Public comments were ambivalent; many expressed distrust of a new provider and cited needing further details before being able to appropriately respond to the survey.
“I’d like to see more information about costs and reliability of supply of renewable sources,” read one comment.
Another said, “Sadly, I don’t think this should even be discussed without fully presenting the costs for residential customers. Can customers who already have solar on their rooftops participate? Will those of us that have time of use rates be affected? If yes, how?”
A few were more enthusiastic, though: “Thank you for giving us this choice,” a respondent wrote. “Green, renewable energy choice is the direction of the future and I’m proud that my city is going in that direction.”
In other business
* The City Council will discuss the possibility of implementing an Interim Study Overlay Zone (IS Zone) for the Crow Canyon Specific Plan (CCSP) area. A high volume of applications for development projects in the CCSP this past year led the City Council and Planning Commission to hold a joint workshop back in April to talk about the potential impact of projects in the area, particularly regarding density concerns.
An IS Zone would require a “study plan,” crafted by the Planning Commission and City Council, that would identify land use issues of concern in the CCSP and concretize an overall vision for the area — potential projects would need to demonstrate that they adhere to the vision of this “study plan.”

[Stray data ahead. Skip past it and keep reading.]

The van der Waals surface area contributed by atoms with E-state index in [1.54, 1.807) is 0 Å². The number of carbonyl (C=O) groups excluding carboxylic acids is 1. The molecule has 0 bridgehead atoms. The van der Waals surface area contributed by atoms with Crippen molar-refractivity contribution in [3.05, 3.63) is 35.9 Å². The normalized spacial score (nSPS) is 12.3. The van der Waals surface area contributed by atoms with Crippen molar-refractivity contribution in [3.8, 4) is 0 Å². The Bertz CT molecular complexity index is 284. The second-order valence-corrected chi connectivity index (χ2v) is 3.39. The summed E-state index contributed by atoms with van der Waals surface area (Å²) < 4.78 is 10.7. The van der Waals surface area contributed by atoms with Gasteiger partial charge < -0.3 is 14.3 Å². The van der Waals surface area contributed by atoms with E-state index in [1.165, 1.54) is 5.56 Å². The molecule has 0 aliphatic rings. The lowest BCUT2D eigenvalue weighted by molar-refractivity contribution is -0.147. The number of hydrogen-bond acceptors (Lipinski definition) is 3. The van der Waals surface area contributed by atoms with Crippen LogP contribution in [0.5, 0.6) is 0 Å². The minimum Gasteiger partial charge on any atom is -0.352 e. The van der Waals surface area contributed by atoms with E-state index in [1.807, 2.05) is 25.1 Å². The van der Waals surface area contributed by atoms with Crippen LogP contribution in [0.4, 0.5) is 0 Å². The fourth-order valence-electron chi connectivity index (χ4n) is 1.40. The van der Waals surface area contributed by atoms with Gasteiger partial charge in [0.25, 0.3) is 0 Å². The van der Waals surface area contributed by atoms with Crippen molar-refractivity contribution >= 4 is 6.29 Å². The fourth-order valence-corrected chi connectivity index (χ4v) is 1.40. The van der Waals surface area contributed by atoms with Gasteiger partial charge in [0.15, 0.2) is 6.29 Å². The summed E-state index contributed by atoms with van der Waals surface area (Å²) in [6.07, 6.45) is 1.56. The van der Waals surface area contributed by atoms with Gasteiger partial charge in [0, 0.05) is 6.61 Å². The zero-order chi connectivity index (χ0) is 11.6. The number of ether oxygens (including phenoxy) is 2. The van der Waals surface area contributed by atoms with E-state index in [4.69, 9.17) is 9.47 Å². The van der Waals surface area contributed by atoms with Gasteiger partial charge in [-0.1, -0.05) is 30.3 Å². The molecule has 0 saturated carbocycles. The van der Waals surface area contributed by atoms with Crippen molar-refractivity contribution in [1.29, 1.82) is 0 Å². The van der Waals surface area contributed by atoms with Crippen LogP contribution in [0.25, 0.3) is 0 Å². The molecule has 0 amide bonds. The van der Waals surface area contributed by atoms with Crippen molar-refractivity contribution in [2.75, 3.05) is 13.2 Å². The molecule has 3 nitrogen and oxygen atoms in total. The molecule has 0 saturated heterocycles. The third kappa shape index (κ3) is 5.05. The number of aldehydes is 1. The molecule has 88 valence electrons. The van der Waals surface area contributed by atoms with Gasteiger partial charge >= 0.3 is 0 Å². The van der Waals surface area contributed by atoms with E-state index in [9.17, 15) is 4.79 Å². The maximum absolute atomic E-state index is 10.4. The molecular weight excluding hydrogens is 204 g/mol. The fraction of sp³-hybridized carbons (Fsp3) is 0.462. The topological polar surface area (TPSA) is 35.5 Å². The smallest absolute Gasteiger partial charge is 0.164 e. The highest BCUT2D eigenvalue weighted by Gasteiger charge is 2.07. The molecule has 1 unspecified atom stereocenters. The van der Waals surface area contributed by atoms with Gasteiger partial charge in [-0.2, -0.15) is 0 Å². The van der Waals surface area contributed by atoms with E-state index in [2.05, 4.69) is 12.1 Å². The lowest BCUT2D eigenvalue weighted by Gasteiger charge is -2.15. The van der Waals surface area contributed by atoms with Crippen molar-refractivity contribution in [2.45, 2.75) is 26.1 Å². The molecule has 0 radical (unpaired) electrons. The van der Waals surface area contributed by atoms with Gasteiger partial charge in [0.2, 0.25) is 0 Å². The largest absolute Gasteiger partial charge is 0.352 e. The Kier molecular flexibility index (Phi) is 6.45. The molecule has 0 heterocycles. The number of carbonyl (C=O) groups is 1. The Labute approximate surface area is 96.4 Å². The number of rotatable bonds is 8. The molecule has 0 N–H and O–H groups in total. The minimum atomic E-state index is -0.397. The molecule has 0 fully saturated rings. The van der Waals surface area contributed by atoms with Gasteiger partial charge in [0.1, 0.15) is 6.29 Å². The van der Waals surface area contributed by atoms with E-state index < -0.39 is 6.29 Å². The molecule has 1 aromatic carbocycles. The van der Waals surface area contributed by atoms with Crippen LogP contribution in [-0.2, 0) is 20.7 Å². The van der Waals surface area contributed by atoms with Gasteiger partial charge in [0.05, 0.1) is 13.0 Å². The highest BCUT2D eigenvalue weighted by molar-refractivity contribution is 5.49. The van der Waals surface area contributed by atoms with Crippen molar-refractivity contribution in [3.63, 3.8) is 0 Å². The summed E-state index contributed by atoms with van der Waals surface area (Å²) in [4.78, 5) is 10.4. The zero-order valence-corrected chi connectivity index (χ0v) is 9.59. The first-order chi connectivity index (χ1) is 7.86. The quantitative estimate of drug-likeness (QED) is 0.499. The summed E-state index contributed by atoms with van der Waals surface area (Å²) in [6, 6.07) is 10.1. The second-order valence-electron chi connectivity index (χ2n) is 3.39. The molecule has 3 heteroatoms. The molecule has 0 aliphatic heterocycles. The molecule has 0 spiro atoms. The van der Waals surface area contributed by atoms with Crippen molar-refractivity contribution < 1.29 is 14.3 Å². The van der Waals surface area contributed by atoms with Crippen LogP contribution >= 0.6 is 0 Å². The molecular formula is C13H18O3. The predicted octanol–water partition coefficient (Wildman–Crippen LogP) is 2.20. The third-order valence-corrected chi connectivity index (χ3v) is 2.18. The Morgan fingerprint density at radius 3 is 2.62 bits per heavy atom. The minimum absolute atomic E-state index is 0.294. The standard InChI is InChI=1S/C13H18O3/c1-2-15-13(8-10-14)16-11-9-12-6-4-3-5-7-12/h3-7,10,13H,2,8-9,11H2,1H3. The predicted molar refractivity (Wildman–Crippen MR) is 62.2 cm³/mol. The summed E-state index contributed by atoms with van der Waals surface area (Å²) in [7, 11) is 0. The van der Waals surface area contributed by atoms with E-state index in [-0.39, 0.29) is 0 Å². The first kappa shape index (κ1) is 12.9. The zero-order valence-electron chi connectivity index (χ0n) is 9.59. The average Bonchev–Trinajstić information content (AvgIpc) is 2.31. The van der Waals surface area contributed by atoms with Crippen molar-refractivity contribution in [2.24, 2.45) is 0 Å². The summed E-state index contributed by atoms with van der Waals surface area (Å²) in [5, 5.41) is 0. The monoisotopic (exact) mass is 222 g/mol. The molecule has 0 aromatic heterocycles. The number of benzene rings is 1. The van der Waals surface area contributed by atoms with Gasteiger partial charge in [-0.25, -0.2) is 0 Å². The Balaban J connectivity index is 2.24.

The Planning Commission Ad Hoc Committee recommended that an IS Zone not be initiated, but rather that the council and commission proceed with a Specific Plan Amendment to focus on CCSP density issues at hand.
* The council is set to conduct a public hearing regarding a resolution to adopt the diagram and levy of assessments for the Landscaping and Lighting District. This is the third and final step required before the resolution can be passed, following the approval of an engineer’s report in May.
The district was formed in 1984 and has been re-established every year according to the Landscaping and Lighting Act of 1972. It includes two citywide zones and 17 special zones; residents within each zone pay an annual assessment to maintain public landscaping and street lighting within their respective zones.
Most zones will see an increase in assessment of $1.31 per unit, though a few assessments will increase by about $11, while other zones will be subject to decreases of up to $98.
* The council members will hold a special meeting immediately before the regular meeting, during which time they will consider Contra Costa County committee interviews along with appointments to the Contra Costa County Mosquito and Vector Control District board of trustees and to the Contra Costa Transportation Authority Citizens Advisory Committee.
* Both meetings will be held at City Hall at 7000 Bollinger Canyon Road, with the special meeting taking place at 6 p.m. and the regular meeting an hour later at 7 p.m.
San Ramon Council to Consider Joining MCE Clean Energy, by Erika Alvero, Danville San Ramon, June 26, 2017.